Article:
Lenin's Hanging Order

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The Hanging Order is a name given by the Library of Congress to Vladimir Lenin's telegram on suppressing the kulak revolt in the Penza Gubernia region.[1] The telegram was addressed to Penza Communists Vasily Kurayev (Penza Soviet chairman), Yevgenia Bosch (the chairwoman of Penza Gubernia Party Committee) and Alexander Minkin (the chairman of Penza ispolkom) and dated 11 August 1918.

Historical background[edit]

During the summer of 1918, many of Russia's central cities, including Moscow and Petrograd, were cut off from the grain-producing regions of Ukraine, northern Caucasus, and Siberia by the civil war. As a result, hundreds of thousands of people were on the brink of starvation. The Penza Gubernia was critical in providing food to the cities, but the government used drastic measures, such as prodrazvyorstka (forcible requisitioning), to collect grain from the peasants. The Central Committee sent Yevgenia Bosch to supervise grain collection.[2][3]

A peasant revolt erupted in the Kuchkino Volost of Penza Uyezd on 5 August 1918, in opposition to requisitioning, and soon spread to neighbouring regions. While Penza Soviet chairman Kurayev opposed the use of military force and argued that propaganda efforts would be sufficient, Bosch insisted on using the military and mass executions.[3] By 8 August 1918, Soviet forces had crushed the revolt, but the situation in the gubernia remained tense, and a revolt led by members of Socialist-Revolutionary Party erupted in the town of Chembar on 18 August. Lenin sent several telegrams to Penza demanding harsher measures in fighting these kulak, peasant and Left SR insurrectionists.[4][5]

The 11 August 1918 cable[edit]

In particular, one telegram (dated 11 August 1918) instructed the Communists operating in the Penza area to publicly hang at least one hundred kulaks, to publicize their names, to confiscate their grain, and to designate a number of hostages. Whether anyone was actually hanged according to this order remains unknown. On 19 August 1918, Lenin sent another telegram to Penza expressing exasperation and modifying his previous instructions:[6]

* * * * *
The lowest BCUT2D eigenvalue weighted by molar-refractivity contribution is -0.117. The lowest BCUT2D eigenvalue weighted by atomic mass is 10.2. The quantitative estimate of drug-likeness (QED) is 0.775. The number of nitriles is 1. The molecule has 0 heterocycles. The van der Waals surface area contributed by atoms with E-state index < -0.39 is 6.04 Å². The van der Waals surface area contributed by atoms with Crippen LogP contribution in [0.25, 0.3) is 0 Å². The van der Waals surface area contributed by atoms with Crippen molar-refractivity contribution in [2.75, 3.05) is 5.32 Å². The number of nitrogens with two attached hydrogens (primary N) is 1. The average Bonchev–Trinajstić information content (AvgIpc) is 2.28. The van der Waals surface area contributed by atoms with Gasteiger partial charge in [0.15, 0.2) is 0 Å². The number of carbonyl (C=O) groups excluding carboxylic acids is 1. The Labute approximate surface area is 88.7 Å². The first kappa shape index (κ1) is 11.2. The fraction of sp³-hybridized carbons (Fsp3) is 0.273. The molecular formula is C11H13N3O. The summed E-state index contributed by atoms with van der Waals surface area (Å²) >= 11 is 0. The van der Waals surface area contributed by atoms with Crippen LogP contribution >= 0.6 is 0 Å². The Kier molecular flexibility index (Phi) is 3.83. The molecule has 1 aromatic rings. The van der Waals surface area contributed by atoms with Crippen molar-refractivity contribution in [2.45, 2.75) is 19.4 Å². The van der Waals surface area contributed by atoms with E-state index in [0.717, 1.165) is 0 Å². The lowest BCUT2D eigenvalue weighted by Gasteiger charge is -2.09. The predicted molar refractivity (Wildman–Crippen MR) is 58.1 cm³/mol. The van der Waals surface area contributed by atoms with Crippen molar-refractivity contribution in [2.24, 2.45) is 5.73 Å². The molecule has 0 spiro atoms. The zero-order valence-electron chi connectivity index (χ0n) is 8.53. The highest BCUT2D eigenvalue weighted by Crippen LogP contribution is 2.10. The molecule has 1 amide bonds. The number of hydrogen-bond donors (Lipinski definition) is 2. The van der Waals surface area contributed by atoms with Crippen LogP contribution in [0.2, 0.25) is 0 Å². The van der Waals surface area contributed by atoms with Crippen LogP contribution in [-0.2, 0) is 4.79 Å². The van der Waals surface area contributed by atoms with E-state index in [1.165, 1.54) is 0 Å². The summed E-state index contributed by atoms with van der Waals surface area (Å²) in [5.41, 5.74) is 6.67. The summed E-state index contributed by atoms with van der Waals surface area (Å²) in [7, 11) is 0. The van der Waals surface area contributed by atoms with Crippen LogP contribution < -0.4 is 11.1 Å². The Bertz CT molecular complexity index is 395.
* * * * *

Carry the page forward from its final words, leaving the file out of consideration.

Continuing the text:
Lenin's hanging order (page 1)
Lenin's hanging order (page 2)

Lenin's so-called "Hanging Order" was discussed during a controversy about the BBC documentary Lenin's Secret Files (1997) based upon Robert Service's findings in Soviet archives. This is Service's English translation of the Russian original:

"Comrades! The insurrection of five kulak districts should be pitilessly suppressed. The interests of the whole revolution require this because 'the last decisive battle' with the kulaks is now under way everywhere. An example must be demonstrated.

  1. Hang (and make sure that the hanging takes place in full view of the people) no fewer than one hundred known landlords, rich men, bloodsuckers.
  2. Publish their names.
  3. Seize all their grain from them.
  4. Designate hostages in accordance with yesterday's telegram.

Do it in such a fashion that for hundreds of kilometres around the people might see, tremble, know, shout: "they are strangling, and will strangle to death, the bloodsucking kulaks".

Telegraph receipt and implementation.

Yours, Lenin.

Find some truly hard people"[7]

Footnotes[edit]

  1. ^ Library of Congress Translation
  2. ^ Loginov, Vladlen (1999). ""Послесловие" [к сборнику "В. И. Ленин. Неизвестные документы. 1891-1922гг."]". Ленин В.И. Неизвестные документы. 1891-1922 гг (in Russian). Rospen. Retrieved 21 April 2010. 
  3. ^ a b Poluboyarov, Mikhail. Preface to Vasily Kurayev diary (in Russian). 
  4. ^ Lenin Collected Works, Progress Publishers, 1971, Moscow, Volume 36, page 489. "Telegram to Yevgenia Bosch"
  5. ^ "An exchange of letters on the BBC documentary Lenin's Secret Files"
  6. ^ Telegram to the Penza Gubernia Executive Committee of the Soviets in J. Brooks and G. Chernyavskiy's, p.77, Lenin and the Making of the Soviet State: A Brief History with Documents (2007). Bedford/St Martin’s: Boston and New York: p.77
  7. ^ Translation of 'hanging order' by Robert Service, p. 365, Lenin a Biography (2000). London: Macmillan